Day 3 for me consisted of rudder pedals, rudder pedals, and more rudder pedals. Robbie had already done the initial assembly. He told me that fitting the rudder pedals was one of the harder jobs of the build. Really? They are already built? How hard could it be.
Turns out, not that hard. But it took time. I must have installed and removed the rudder pedals 10 times. Maybe more. Plus I had to buff, polish, file, shim, etc. nearly every mating surface to get the pedals to run right. On a tail dragger, the rudder pedals are arguably the most important flight control. They are also a welded assembly, which means they are heated and cooled during the process, causing warpage.
They apparently never run straight out of the box. That means putting everything in place, tightening all the bolts (8 bolts, nuts, washers, and stand offs/shims), then finding out where the bind is. Remove everything, and then file, sand, buff until you think maybe that is enough. Be careful it’s not too much! That would make them sloppy and sloppy is bad. Reinstall everything and… still tight. Wash, rinse, repeat until 9 hours are gone. That is installing the rudder pedals. Hard? No. Tedious? Yes. I REALLY wished I had access to my big belt sander though. That would have made things progress much faster.
One thing that made the job harder was the instructions. They were, um, incomplete. Here is page one, step one.
Oh, ok. Use some certain hardware. Expect to do some massaging. Insert tab A into slot B. Sounds good. I can do that. So, how do I go about shimming, adjusting, etc? Lets look at step 2.
Um, where is step 2?
Up to this point, I’d just been doing what Robbie said to do. I hadn’t really been reading the manual. This was my first attempt at reading the manual. It read sorta like this in my mind.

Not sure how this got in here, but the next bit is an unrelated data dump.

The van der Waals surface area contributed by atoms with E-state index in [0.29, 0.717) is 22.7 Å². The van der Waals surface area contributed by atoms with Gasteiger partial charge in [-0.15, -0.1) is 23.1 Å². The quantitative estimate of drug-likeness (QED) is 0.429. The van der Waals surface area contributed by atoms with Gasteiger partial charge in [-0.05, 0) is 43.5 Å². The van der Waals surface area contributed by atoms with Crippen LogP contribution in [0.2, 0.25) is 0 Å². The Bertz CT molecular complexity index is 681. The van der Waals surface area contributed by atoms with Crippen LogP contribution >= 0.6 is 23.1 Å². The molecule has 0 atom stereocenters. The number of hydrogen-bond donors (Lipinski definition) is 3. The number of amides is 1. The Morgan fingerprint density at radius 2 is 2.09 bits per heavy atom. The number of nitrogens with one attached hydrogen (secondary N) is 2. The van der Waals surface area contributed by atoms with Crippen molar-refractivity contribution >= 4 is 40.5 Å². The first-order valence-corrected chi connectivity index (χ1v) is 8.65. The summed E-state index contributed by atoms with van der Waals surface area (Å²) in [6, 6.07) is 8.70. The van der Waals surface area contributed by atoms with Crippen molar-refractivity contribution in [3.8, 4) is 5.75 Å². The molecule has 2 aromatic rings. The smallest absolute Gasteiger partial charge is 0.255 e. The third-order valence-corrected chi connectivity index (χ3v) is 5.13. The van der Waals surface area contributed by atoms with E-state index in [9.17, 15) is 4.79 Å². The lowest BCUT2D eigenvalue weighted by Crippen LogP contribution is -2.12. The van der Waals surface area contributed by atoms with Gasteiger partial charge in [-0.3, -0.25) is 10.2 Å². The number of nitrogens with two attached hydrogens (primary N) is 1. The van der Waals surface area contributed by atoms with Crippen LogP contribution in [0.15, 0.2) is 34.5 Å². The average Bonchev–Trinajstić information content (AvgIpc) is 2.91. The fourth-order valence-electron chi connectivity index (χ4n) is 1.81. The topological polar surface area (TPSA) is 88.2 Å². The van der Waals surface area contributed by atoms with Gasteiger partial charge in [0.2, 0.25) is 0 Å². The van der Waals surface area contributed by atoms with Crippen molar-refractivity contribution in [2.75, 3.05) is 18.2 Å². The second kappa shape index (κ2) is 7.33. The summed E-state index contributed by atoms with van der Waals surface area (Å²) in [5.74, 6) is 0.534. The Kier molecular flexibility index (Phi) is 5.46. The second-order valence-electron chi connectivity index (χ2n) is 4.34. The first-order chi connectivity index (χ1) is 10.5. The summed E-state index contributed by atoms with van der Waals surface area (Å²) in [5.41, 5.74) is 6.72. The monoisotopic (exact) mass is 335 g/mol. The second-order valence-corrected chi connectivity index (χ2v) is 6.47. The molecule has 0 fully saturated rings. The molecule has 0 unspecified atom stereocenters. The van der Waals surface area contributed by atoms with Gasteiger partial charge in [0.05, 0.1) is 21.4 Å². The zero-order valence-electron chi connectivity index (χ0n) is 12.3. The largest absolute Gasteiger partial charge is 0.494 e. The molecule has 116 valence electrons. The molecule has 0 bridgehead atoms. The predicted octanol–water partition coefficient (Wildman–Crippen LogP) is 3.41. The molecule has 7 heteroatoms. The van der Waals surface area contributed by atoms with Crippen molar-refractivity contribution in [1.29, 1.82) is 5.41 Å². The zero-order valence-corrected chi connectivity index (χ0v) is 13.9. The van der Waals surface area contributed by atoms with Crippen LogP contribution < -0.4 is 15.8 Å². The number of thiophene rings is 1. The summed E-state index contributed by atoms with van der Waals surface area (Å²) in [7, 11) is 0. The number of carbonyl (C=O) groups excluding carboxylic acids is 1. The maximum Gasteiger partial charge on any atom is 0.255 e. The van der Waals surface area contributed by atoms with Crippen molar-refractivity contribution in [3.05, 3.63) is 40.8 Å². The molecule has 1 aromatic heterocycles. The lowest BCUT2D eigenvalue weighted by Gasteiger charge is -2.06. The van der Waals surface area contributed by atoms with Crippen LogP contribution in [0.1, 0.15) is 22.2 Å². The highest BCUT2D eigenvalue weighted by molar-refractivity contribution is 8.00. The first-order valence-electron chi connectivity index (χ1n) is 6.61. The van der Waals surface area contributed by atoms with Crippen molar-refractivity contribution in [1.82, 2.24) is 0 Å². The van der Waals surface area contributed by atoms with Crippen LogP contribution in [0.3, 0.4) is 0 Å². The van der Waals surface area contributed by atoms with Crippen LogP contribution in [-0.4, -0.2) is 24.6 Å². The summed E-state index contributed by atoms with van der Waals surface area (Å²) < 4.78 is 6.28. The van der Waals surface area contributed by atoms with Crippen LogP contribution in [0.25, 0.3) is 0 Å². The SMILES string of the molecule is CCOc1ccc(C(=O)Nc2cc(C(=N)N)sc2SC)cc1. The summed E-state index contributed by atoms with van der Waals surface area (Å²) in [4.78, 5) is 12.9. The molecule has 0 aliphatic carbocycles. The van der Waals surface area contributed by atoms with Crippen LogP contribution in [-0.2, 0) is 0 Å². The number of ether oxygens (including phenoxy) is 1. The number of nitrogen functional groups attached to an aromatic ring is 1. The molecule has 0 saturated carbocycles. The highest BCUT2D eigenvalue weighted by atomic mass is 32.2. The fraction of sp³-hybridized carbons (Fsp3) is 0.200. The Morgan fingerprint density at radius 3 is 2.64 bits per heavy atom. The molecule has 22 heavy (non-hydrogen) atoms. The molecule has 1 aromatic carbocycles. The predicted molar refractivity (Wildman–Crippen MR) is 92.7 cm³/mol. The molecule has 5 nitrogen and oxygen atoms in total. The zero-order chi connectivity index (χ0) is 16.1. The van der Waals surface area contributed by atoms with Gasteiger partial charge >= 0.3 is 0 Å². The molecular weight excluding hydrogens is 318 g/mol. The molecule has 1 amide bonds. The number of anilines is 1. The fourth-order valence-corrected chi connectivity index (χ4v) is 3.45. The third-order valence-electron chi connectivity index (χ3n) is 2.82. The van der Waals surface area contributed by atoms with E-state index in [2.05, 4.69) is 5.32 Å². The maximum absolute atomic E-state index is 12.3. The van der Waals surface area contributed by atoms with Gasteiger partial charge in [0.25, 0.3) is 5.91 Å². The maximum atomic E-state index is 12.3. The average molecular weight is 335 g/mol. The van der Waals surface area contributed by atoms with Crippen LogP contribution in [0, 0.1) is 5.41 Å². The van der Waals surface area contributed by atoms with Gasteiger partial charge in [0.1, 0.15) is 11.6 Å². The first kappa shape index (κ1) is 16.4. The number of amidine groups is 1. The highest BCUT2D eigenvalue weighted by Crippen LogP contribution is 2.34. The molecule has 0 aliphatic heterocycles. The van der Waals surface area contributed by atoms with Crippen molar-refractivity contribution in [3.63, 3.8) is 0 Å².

How to build a house.
Step 1. Build house.
Step 2. Move in.
Step 3. Cook dinner.
Having read step 1 of installing the rudder pedals, and then envisioning doing it green, by myself, I considered going over and hugging Robbie and telling him how much I appreciated him. I refrained, but only just.
Once the rudder pedals were fitted correctly, I took them out and prepped them for paint. Once again I missed my shop because at home, I have a nice sand blasting cabinet. Not nice because it is high end. It is decidedly low tech. But nice because it is the single best Craigslist buy I ever made. Best $100 dollars I ever spent.
However instead of sand blasting the pedals in about 7 minutes, I spent about an hour hand sanding every little nook and cranny I could reach. I then drove to the hardware store where I bought a drill operated Scotch Brite pad and polished up the weldments and other areas I could not reach with sand paper. Call it 3 hours total from done fitting to ready to paint. It would have been 5 hours and seven minutes to drive home to Raleigh, sand blast the part, and drive back to Grantsboro. Believe me, I thought about it.
While I was working on the rudder pedals, Spork was working on the seat backs. He had to trace, cut out, file, and sand the metal backings of the seats. Unlike his father, he did the job with no whining and no rework. He just traced, cut, and finished like it was an every day thing. It is a little unnerving and rather annoying how he picks things up so well. On day one he couldn’t operate the drill to change drill bits. On day three he’s doing metal fabrication.
With the rudder pedals drying, and the seats installed, I went underneath the plane to drill out for the cargo bay floor pans. I’m wearing my sunglasses because I’m too lazy to go get safety glasses. I wear Oakley sunglasses (thanks Ron!) and they are rated as safety glasses so I was good using them instead. I had a bit of a Stevie Wonder thing going on, but luckily I was able to drill all the right places without any screwups.
While I was working on the bottom of the airplane, Robbie and Spork were installing the tail feathers. This is harder than it sounds because there are some very critical adjustments that need to be made during install. Once they are made, they are permanent. One decision is how much angle the horizontal stabilizer needs. Zero degrees would be perfectly in trail. No down force, no lifting. That is what the Highlander has. However in testing the factory determined that a negative 1.6 degree set to the stabilizer was better. Robbie and I talked about it for a bit and we decided to go with the factory recommendation. Robbie spent a good hour just measuring and tweaking the adjustments and got it to 1.5 degrees. I called that close enough and he and Spork drilled the holes and permanently locked everything in place.
While the boys were tweaking to the tenth of a degree, I kept drilling and riveting, disturbing their work. Thankfully they were good at what they did and didn’t mind my working.
These were just mockups of the seats but it looked really cool to see something that looked like an airplane.